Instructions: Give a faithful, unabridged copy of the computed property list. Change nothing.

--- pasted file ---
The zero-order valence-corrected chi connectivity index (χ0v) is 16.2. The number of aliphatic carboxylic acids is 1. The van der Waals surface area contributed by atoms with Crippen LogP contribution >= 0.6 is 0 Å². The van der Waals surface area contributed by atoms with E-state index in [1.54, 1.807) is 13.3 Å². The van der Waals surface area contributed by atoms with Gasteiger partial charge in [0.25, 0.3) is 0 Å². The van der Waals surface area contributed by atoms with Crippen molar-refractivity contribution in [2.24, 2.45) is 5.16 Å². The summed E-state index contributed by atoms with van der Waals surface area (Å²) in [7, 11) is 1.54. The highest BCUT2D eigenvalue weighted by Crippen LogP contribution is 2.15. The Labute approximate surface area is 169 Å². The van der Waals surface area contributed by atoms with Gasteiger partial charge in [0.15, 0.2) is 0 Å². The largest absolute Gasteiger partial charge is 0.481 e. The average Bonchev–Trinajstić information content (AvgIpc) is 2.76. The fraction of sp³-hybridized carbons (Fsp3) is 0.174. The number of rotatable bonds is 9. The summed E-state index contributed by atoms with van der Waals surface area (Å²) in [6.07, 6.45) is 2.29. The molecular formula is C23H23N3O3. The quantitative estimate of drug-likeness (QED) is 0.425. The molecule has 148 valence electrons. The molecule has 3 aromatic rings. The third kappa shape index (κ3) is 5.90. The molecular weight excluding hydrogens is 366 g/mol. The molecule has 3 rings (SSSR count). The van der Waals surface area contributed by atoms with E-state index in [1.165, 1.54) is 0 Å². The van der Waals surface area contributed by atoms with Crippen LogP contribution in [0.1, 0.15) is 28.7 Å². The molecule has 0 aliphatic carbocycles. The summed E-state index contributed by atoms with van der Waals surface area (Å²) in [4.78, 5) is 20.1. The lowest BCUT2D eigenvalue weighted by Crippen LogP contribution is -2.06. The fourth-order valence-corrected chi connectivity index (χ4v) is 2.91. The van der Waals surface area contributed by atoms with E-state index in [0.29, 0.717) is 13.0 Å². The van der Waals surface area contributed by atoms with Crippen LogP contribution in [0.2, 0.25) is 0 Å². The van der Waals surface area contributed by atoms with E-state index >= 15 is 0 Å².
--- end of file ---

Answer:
The zero-order valence-corrected chi connectivity index (χ0v) is 16.2. The number of aliphatic carboxylic acids is 1. The van der Waals surface area contributed by atoms with Crippen LogP contribution >= 0.6 is 0 Å². The van der Waals surface area contributed by atoms with E-state index in [1.54, 1.807) is 13.3 Å². The van der Waals surface area contributed by atoms with Gasteiger partial charge in [0.25, 0.3) is 0 Å². The van der Waals surface area contributed by atoms with Crippen molar-refractivity contribution in [2.24, 2.45) is 5.16 Å². The summed E-state index contributed by atoms with van der Waals surface area (Å²) in [7, 11) is 1.54. The highest BCUT2D eigenvalue weighted by Crippen LogP contribution is 2.15. The Labute approximate surface area is 169 Å². The van der Waals surface area contributed by atoms with Gasteiger partial charge in [0.15, 0.2) is 0 Å². The largest absolute Gasteiger partial charge is 0.481 e. The average Bonchev–Trinajstić information content (AvgIpc) is 2.76. The fraction of sp³-hybridized carbons (Fsp3) is 0.174. The number of rotatable bonds is 9. The summed E-state index contributed by atoms with van der Waals surface area (Å²) in [6.07, 6.45) is 2.29. The molecular formula is C23H23N3O3. The quantitative estimate of drug-likeness (QED) is 0.425. The molecule has 148 valence electrons. The molecule has 3 aromatic rings. The third kappa shape index (κ3) is 5.90. The molecular weight excluding hydrogens is 366 g/mol. The molecule has 3 rings (SSSR count). The van der Waals surface area contributed by atoms with E-state index in [1.165, 1.54) is 0 Å². The van der Waals surface area contributed by atoms with Crippen LogP contribution in [0.1, 0.15) is 28.7 Å². The molecule has 0 aliphatic carbocycles. The summed E-state index contributed by atoms with van der Waals surface area (Å²) in [4.78, 5) is 20.1. The lowest BCUT2D eigenvalue weighted by Crippen LogP contribution is -2.06. The fourth-order valence-corrected chi connectivity index (χ4v) is 2.91. The van der Waals surface area contributed by atoms with E-state index in [0.29, 0.717) is 13.0 Å². The van der Waals surface area contributed by atoms with Crippen LogP contribution in [0.2, 0.25) is 0 Å². The van der Waals surface area contributed by atoms with E-state index >= 15 is 0 Å².